2013 ELT Resolutions Met PLN
At the beginning of last year, I set two very specific goals related to ELT:
1) to start a blog and write reflections on my teaching at least once a month.
2) to write a few lines about each lesson taught and look back at how it went, how I felt, and if possible, to write what I would do differently next time.
I did not write a blog post every month (missed August and October), and occasionally I wrote very short notes on lessons taught, or skipped reflecting all together. However, I did manage to at least accomplish my goal to write most of the time, and for that I am thankful. Last year helped me to begin letting go of that perfectionism that has sometimes prevented me from continuing to work on a goal once I get slightly off track. Looking back, it is clear to me how my Personal Learning Network on Twitter, as well as the blogs I read, played a key role in keeping me motivated -giving me reasons to continue reflecting, brainstorming new ways to do things, and to reach out and get some creative energy at those times of the semester when we feel like we are “done”.
Last November, I learned about the #FlashmobELT movement through Ann Loseva’s blog post (thanks to @michaelegriffin). What a wonderful example of sharing ideas and learning from my PLN! Ann’s post came just as I had reached a point in the semester where I was struggling to come up with an engaging activity to get started reading one of the last academic texts for the semester. Although it’s been well over a month since I did this activity in class, I’d like to share some thoughts on how it went and what I learned. It’s a good thing I journaled a bit after teaching because now that I read it, I realize that I would not have remembered as much had I not kept notes.
Instead of selecting an activity from the linoit page in which FlashmobELT is collecting a growing amount of teaching ideas, I chose the 10 words activity that Ann mentions in her blog post. My students were about to begin reading a dense text (to be discussed in class) and I had not explicitly taught vocabulary in a while. The “10 words” activity (it doesn’t really have a name, but I’ll just call it that for now) requires students to choose 10 words they’ll have a partner guess from context and clues –giving students an opportunity to practice their listening and speaking abilities as well.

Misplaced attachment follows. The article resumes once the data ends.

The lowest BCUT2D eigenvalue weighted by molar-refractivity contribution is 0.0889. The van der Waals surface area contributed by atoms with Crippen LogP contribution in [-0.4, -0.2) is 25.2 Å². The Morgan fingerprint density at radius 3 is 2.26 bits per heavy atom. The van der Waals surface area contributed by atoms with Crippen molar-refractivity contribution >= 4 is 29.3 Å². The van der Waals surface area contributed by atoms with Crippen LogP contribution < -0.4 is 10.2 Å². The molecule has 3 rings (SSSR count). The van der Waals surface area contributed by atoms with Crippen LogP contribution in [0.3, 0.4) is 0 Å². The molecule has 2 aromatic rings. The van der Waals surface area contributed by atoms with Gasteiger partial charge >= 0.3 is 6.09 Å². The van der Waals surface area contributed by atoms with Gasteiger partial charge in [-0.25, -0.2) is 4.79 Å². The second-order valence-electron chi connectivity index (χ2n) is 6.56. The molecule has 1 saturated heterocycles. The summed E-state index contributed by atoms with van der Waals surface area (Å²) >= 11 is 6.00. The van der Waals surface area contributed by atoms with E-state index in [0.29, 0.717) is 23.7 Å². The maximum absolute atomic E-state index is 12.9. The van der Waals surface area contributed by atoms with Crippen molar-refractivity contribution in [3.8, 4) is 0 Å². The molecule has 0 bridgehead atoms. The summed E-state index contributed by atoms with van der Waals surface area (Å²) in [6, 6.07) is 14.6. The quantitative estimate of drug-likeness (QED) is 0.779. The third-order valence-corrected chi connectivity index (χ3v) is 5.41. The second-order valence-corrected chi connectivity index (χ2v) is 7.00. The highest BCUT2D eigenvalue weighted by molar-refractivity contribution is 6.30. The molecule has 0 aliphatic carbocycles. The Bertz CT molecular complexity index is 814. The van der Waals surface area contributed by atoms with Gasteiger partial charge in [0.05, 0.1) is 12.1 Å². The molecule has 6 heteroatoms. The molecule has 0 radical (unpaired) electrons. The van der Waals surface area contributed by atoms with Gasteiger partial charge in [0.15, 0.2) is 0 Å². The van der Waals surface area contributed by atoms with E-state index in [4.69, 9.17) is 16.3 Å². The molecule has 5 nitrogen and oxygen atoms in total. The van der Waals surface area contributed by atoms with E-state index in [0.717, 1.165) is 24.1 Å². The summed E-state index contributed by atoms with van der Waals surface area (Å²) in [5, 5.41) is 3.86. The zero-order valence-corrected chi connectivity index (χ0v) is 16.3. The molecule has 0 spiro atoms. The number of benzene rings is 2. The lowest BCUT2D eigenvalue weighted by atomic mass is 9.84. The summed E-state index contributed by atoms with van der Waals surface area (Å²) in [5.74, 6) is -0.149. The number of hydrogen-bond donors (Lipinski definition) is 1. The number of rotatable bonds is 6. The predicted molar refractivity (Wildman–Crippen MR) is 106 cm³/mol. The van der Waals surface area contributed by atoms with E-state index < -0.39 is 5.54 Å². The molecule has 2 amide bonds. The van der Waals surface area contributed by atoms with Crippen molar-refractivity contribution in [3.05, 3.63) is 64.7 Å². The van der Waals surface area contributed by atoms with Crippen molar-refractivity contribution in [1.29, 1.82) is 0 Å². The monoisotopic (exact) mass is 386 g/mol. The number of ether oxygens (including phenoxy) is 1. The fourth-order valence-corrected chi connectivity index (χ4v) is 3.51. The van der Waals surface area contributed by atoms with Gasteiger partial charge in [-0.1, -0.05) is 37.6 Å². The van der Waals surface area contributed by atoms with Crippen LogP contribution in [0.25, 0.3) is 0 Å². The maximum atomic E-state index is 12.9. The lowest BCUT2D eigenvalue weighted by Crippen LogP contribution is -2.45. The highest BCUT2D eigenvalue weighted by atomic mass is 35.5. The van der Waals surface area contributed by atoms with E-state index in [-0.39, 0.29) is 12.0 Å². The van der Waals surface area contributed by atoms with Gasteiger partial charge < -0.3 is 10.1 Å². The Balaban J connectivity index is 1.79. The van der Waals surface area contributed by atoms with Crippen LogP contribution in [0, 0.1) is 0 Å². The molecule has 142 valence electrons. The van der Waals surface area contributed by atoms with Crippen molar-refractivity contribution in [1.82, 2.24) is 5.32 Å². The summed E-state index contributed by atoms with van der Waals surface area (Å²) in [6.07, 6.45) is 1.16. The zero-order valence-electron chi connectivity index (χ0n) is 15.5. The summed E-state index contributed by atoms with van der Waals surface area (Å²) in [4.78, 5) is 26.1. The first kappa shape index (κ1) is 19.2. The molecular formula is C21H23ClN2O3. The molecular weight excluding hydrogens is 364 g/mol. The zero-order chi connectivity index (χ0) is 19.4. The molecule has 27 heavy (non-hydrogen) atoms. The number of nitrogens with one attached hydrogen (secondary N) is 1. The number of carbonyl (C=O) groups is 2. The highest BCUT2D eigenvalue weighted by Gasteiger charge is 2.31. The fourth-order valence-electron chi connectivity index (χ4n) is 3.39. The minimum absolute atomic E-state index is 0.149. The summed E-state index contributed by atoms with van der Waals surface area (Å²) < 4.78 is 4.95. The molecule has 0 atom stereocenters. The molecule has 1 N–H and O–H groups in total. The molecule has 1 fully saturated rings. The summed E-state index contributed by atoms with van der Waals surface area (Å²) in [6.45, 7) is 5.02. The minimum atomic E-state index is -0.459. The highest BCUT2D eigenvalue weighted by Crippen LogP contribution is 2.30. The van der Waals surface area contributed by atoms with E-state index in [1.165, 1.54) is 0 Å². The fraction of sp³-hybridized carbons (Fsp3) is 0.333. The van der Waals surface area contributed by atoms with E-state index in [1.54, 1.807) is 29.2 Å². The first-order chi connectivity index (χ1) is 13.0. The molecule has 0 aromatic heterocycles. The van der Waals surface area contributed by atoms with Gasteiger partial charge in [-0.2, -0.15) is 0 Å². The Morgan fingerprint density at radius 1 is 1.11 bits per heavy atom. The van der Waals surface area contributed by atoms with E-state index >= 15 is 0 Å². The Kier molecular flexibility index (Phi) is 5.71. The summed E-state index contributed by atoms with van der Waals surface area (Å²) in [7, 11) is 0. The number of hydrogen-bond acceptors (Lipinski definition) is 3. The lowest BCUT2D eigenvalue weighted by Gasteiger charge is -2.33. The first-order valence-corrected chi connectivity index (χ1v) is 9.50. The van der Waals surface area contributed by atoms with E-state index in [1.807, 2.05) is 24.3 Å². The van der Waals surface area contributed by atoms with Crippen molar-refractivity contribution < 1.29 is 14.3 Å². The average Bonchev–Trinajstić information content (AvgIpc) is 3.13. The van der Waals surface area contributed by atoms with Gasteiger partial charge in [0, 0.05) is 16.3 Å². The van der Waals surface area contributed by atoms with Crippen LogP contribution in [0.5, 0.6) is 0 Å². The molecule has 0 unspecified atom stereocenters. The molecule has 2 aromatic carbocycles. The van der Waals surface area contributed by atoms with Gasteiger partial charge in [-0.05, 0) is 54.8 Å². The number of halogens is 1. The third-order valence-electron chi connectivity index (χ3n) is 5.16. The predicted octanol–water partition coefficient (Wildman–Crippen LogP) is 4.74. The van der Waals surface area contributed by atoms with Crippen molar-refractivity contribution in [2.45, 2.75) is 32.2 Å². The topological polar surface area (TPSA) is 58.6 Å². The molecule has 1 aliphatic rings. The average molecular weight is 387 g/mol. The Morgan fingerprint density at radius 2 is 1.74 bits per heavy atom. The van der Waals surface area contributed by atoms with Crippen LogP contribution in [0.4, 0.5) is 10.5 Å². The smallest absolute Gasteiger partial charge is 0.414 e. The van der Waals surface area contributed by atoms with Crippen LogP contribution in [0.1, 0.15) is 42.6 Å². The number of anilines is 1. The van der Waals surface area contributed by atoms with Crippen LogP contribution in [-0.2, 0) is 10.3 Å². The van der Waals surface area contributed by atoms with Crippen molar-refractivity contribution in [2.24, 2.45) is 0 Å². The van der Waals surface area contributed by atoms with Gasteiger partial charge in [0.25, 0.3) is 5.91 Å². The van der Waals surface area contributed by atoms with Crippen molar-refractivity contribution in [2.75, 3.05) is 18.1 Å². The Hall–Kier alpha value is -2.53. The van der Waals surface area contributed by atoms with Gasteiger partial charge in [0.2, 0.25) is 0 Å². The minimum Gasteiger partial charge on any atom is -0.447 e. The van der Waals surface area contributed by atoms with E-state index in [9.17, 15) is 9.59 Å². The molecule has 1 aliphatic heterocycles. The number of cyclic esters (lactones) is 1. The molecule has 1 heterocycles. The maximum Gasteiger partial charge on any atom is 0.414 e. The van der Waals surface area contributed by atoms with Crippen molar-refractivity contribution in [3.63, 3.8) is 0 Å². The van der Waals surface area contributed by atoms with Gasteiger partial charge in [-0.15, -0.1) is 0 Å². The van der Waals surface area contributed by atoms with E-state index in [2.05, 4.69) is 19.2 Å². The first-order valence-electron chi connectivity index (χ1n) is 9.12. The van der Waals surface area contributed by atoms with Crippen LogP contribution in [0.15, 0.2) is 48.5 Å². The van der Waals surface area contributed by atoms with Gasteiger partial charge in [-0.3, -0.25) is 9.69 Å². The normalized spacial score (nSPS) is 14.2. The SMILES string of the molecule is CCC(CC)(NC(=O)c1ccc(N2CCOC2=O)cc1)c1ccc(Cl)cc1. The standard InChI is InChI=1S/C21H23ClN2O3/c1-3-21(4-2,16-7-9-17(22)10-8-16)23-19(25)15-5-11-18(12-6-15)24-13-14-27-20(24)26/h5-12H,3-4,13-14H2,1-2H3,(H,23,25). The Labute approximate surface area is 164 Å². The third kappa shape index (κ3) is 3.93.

I took the first two paragraphs (A and B) from our reading and divided students into two groups. To model the activity for students, I chose a quote related to our topic and took out a few words. Then, I read the quote out loud (skipping the words I had selected) and asked students to guess what the missing words were. The words I chose were too easy and students guessed them right away –I think I would prefer to make this a bit more challenging next time since some of my students ended up also choosing easy words when they selected their 10 from the paragraphs.
Afterwards, I asked students to chose 10 words (from their paragraph) that they did not understand or thought would be useful throughout the text. I took about 5 minutes to go around, helping students understand the words they did not know. Students could not really ask each other what the words meant since I already had put them put into pairs and I had asked them not to show their paragraphs to each other. In the future, I might group all A and all B students together so they could help each other in this first stage of the activity.
Student A began reading the paragraph to student B, skipping the target words and giving clues instead. After student B got it or came close to guessing the words, they switched. This part of the activity took about 15-20 minutes.
I enjoyed seeing how engaged students were throughout the activity, even if I’m not sure they learned a lot of new vocabulary words. I teach a monolingual class, so it was definitely unusual to see most of them speaking in English during the whole time. Students did not appear distracted or sidetracked, which was also refreshing, especially considering we were approaching that time of the semester where it is hard to stay focused. I liked having chosen the introduction of the text because it gave us a starting point to begin discussing some pre-reading questions later on in this lesson, but I think in the future I may look for some excerpts containing more useful vocabulary since the paragraphs I chose were a bit too easy.
This year I hope to add some activities of my own to the FlashmobELT group. I am thankful to my PLN for all the motivation and encouragement I get from reading blog posts from other teachers and articles shared on Twitter. Since most bloggers I follow use WordPress, I’ve decided to make it easier on myself and move my blog here. This year, I hope to post twice a month and to increase my participation online.
Thanks to everyone who has taught me so much these past 12 months –looking forward to another enriching year in ELT!
HAPPY NEW YEAR!